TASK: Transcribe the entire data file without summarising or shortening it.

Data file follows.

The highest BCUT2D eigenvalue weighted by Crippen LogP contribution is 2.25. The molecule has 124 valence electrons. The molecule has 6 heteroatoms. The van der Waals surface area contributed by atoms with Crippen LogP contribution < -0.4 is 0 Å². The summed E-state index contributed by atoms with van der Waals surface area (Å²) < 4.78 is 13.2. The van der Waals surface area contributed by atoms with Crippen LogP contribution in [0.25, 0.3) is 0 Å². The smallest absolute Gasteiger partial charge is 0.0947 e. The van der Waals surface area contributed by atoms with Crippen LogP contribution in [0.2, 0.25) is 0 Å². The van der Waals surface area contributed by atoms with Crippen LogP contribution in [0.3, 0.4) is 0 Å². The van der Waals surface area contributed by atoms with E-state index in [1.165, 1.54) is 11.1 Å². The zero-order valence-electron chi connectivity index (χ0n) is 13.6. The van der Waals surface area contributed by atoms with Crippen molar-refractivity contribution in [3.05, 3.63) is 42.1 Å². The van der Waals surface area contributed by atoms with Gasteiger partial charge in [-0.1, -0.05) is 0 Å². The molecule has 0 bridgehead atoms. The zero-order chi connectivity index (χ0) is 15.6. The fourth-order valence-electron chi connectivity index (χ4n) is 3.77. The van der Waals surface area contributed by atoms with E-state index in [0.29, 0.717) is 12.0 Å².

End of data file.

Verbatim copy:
The highest BCUT2D eigenvalue weighted by Crippen LogP contribution is 2.25. The molecule has 124 valence electrons. The molecule has 6 heteroatoms. The van der Waals surface area contributed by atoms with Crippen LogP contribution < -0.4 is 0 Å². The summed E-state index contributed by atoms with van der Waals surface area (Å²) < 4.78 is 13.2. The van der Waals surface area contributed by atoms with Crippen LogP contribution in [0.25, 0.3) is 0 Å². The smallest absolute Gasteiger partial charge is 0.0947 e. The van der Waals surface area contributed by atoms with Crippen LogP contribution in [0.2, 0.25) is 0 Å². The van der Waals surface area contributed by atoms with Crippen LogP contribution in [0.3, 0.4) is 0 Å². The van der Waals surface area contributed by atoms with E-state index in [1.165, 1.54) is 11.1 Å². The zero-order valence-electron chi connectivity index (χ0n) is 13.6. The van der Waals surface area contributed by atoms with Crippen molar-refractivity contribution in [3.05, 3.63) is 42.1 Å². The van der Waals surface area contributed by atoms with Gasteiger partial charge in [-0.1, -0.05) is 0 Å². The molecule has 0 bridgehead atoms. The zero-order chi connectivity index (χ0) is 15.6. The fourth-order valence-electron chi connectivity index (χ4n) is 3.77. The van der Waals surface area contributed by atoms with E-state index in [0.29, 0.717) is 12.0 Å².